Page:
How does this apply to your current debate? I'm not sure. In fact, I'm not sure if the native americans in the study were really australian aboriginals. In any event, what you may think is some ingrained culteral truism, might just be ignorance. We accept 24fps because we don't know any better. If we had an opportunity to see 60fps, we would see the increased spacial resolution and learn to prefer it.
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Old February 23rd, 2004, 06:23 PM   #29
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Re: ntsc vs pal, but rob you proclaims a war...

<<<-- Originally posted by Sanjin Jukic : Please, calm down a bit, and maybe give us a names of your's respective cinematographers who are "so crazy" about 60p/30p issue that we can have an idea in the rest of a "poor" PAL world.>>>

Heh...well, Douglas Trumbull takes credit for coming up with the 70mm 60 fps Showscan process. At the time he was pitching the system to studios he assembled a round table of a fair number of prominent cinematographers who agreed that it was a superior presentation system and most of them commented on the fluid quality of the motion. If I'm not mistaken there was an article featuring comments by a number of them in American Cinematographer a while back. Even Michael Brinkman of Panasonic's HD team admits that the only reason 24P has gained acceptance is "cost savings and convenience." In the same article he goes on to say that "60 fps HD is a far better choice than 24 fps. With 2.5 times more frames per second, 60 fps brings a certain fluidity and grace to moving objects that few have experienced before."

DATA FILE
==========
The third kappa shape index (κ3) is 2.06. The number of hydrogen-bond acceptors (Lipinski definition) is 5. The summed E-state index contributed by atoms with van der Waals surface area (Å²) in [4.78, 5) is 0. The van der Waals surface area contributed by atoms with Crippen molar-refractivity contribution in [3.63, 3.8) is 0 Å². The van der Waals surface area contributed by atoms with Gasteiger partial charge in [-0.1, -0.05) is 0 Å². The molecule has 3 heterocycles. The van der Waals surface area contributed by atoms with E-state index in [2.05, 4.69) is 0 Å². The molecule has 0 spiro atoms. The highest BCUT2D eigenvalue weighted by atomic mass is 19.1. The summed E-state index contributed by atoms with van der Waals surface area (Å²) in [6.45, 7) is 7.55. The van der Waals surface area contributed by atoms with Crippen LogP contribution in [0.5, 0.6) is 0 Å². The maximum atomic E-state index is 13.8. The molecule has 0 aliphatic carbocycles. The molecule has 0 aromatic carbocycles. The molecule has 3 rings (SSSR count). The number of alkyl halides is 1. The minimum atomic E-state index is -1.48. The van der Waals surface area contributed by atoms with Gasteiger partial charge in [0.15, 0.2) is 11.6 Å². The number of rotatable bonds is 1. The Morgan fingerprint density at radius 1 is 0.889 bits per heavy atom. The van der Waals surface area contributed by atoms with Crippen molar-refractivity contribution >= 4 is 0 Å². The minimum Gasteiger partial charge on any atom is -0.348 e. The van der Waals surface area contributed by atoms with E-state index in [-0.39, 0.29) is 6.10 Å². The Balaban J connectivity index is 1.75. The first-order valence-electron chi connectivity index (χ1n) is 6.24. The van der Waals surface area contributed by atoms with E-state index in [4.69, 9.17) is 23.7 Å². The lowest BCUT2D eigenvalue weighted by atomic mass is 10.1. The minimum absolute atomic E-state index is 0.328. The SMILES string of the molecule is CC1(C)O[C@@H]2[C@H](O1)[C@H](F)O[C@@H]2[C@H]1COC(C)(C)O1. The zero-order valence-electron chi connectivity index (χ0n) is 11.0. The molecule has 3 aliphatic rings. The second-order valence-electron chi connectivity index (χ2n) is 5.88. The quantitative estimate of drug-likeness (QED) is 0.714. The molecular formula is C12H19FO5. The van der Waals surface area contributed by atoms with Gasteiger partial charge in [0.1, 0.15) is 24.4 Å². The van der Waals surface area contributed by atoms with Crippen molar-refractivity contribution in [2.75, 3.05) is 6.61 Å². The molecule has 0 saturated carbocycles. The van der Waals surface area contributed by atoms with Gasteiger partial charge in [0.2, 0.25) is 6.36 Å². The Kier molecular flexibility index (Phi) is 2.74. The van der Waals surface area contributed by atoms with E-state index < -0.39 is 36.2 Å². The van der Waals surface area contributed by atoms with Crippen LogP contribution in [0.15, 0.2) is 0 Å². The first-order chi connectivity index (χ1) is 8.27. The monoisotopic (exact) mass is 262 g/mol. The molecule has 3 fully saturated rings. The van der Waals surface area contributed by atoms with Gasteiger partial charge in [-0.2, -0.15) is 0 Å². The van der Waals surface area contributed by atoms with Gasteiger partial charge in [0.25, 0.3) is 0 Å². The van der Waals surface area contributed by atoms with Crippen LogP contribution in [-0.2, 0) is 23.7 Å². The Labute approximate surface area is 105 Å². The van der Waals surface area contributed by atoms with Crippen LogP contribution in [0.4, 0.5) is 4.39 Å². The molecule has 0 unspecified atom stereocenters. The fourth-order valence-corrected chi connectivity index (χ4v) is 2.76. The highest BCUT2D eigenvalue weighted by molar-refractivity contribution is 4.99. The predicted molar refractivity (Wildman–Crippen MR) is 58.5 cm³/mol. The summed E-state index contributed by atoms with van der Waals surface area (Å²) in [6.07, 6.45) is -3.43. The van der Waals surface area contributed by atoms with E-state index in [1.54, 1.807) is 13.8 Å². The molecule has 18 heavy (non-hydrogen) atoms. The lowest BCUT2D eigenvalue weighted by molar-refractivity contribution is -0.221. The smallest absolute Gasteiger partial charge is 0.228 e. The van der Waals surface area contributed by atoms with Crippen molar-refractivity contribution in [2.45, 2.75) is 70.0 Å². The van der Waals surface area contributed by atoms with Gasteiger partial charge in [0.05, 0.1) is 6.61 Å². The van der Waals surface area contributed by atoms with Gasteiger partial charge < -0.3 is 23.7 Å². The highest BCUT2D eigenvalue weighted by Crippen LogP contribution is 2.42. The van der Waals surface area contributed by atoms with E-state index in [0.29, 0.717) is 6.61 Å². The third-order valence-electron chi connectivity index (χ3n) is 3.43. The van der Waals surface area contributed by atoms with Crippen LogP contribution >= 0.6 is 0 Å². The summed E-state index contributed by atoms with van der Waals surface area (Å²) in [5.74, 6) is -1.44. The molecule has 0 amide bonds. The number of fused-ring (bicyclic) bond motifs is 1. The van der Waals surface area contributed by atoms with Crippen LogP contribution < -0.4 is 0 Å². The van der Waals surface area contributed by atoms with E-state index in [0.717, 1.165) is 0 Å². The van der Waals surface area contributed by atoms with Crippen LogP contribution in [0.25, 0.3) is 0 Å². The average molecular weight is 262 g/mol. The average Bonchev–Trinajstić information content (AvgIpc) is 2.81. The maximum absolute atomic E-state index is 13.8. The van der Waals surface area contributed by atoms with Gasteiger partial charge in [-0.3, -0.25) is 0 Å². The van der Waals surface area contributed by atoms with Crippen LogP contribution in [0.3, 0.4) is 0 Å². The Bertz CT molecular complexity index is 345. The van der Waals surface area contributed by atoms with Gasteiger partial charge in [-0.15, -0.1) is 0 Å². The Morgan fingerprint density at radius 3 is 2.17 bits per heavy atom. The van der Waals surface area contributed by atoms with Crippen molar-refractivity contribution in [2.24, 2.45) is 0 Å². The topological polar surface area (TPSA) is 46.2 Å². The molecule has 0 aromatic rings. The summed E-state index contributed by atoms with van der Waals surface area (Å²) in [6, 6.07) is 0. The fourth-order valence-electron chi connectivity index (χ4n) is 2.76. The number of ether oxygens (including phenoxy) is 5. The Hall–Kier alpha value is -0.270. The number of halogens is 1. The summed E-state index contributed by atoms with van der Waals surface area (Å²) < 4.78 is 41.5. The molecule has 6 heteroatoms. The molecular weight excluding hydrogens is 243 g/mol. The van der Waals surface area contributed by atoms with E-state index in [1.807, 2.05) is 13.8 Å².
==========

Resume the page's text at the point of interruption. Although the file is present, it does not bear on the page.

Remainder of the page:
You can read the rest of his comments about HD here:

http://2002newsarchive.broadcastengineering.com/ar/broadcasting_dtv_answer_book/

>>> Movie is about an IDEA. -->>>

Exactly. No need to get all worked up about whose preferred format is the "One True" format. Work in whatever you like. I prefer faster frame rates.

-Rob
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Old February 23rd, 2004, 08:13 PM   #30
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Hi all,

This post has gotten so far off topic, I've decided to lock it. In the future, please try to keep on topic when our great discussions come up. Also, just a reminder, keep it friendly.

For more info, check out our FAQ.

Thanks,